Scholarship recipients driven by passion to help others

September 12, 2016

The recipients of Seattle University School of Law's most prestigious scholarships have different passions — immigration, at-risk youth, and tribal representation — but all three share the same devotion to helping others and the same belief in the power of a legal education to give them the skills they need to do so.

Lauren Abrams and Stephen Vanderhoef both received the 2016 Scholars for Justice honor, a full-tuition scholarship granted to a top student each year who is committed to working in the public interest. Brandon Kilpatrick was awarded the full-tuition Nash Native American Law Scholarship, which is named for retired Professor Douglas R. Nash and given to an admitted student who is an enrolled member of a federally recognized tribe and who demonstrates a commitment to Native issues.

Lauren AbramsLauren Abrams has spent the last year working as the pro bono coordinator at the Immigrant Law Center of Minnesota, helping to connect naturalization clients with volunteer attorneys in Minneapolis and St. Paul. The work cemented her interest in a legal career and helped her focus on immigration issues in particular.

"Working in immigration law can be a roller coaster of emotions," she said. "The losses are frustrating and heartbreaking, but being an advocate for a client is more powerful than words can describe."

Abrams took the position in Minnesota through the Lutheran Volunteer Corps after graduating from Gonzaga University in 2015 with a degree in political science and a commitment to public service. "I found so much value in a Jesuit education because it's so collaborative," she said. "People want to work together to find solutions to problems."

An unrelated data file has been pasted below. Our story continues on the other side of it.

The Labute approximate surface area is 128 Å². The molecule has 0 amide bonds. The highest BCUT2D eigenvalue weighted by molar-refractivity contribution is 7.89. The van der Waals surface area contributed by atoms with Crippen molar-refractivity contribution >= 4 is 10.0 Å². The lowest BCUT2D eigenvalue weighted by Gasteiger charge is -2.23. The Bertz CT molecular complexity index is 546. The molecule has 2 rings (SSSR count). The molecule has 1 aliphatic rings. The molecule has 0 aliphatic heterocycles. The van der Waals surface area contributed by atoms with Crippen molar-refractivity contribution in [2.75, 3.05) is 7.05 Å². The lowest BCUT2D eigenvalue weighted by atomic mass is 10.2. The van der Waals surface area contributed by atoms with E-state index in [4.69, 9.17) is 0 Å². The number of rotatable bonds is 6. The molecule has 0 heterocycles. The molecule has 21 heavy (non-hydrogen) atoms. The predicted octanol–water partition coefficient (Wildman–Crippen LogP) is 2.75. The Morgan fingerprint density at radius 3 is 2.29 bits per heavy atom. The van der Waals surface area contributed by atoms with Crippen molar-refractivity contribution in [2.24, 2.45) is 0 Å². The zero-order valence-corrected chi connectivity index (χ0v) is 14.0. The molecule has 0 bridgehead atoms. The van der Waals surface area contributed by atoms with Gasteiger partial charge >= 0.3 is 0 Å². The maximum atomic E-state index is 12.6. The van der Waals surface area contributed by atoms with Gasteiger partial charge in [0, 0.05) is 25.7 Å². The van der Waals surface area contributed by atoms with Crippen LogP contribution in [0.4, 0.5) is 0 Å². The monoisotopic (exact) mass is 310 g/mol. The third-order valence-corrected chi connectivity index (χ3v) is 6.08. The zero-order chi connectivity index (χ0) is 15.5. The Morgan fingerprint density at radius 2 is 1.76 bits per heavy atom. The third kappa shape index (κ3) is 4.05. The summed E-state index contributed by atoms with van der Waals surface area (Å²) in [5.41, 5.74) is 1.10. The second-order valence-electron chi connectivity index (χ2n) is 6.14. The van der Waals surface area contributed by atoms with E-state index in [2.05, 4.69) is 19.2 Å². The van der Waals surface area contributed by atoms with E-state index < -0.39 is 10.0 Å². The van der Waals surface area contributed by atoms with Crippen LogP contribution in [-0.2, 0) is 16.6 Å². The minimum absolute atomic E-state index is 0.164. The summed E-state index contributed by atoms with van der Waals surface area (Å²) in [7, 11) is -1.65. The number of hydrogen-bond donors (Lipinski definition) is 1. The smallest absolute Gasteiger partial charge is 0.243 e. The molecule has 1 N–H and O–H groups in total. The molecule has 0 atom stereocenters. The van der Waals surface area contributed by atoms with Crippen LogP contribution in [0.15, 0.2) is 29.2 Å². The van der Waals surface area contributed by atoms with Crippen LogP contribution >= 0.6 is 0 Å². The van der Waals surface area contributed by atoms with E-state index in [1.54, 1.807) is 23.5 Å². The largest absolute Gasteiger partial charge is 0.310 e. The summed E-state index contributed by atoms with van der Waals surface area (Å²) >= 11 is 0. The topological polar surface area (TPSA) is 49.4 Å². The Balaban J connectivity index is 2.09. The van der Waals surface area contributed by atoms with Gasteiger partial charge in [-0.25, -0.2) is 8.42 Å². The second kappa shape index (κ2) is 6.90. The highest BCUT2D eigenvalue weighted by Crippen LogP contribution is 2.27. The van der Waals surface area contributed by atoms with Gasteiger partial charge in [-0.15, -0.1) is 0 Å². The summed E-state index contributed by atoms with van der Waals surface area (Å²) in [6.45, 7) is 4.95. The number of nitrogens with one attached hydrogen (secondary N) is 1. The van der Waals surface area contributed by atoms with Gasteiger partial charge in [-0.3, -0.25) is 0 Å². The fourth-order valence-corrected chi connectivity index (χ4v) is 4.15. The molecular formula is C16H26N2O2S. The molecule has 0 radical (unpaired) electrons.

The Bainbridge Island resident spent previous summers working with the Federal Public Defenders in Seattle and a pro bono legal aid center in Spokane.

Stephen VanderhoefStephen Vanderhoef started his career as a high school teacher in his home state of Montana, but when a supervisor noticed his unique ability to connect with troubled kids, he started volunteering at a youth homeless shelter and found a passion for child welfare and advocacy.

After receiving a master's degree in social work from the University of Washington, he worked for several years at the Washington State Department of Social and Health Services. As an advocate for children, he found himself working closely with attorneys and other legal professionals and he discovered that a court order was the best way to get his clients the services they needed. "That's where the beauty was happening," he said.

A legal education will help him become a more effective advocate, he said. "I look forward to utilizing the framework of law to improve outcomes for marginalized children and families, striving for social justice through the practice of law," he said.

Brandon KilpatrickBrandon Kilpatrick served his nation for five years as an electronics technician and diver in the U.S. Navy. Now he wants to serve his other nation, the Wyandotte Nation, as well as other Native American communities. Kilpatrick, who grew up in Tonasket, Washington, near the Colville Indian Reservation, said he was inspired to seek a legal education after an internship spent working on a trademark protection case for the Navajo Nation, whose cultural designs were being co-opted by an American clothing company.

He's also determined to uphold the legacy of his ancestor, Squire Lewis Grey-eyes, a Wyandotte spiritual leader who resisted  a second forced relocation of his people to Oklahoma. "It is this social responsibility and cultural heritage that was passed to me from my mother and that I hope to pass on to my son," he said.

People with indigenous ancestry are underrepresented in the legal profession, Kilpatrick said. "Native peoples are in need of strong, proactive, and dedicated allies in the legal sector."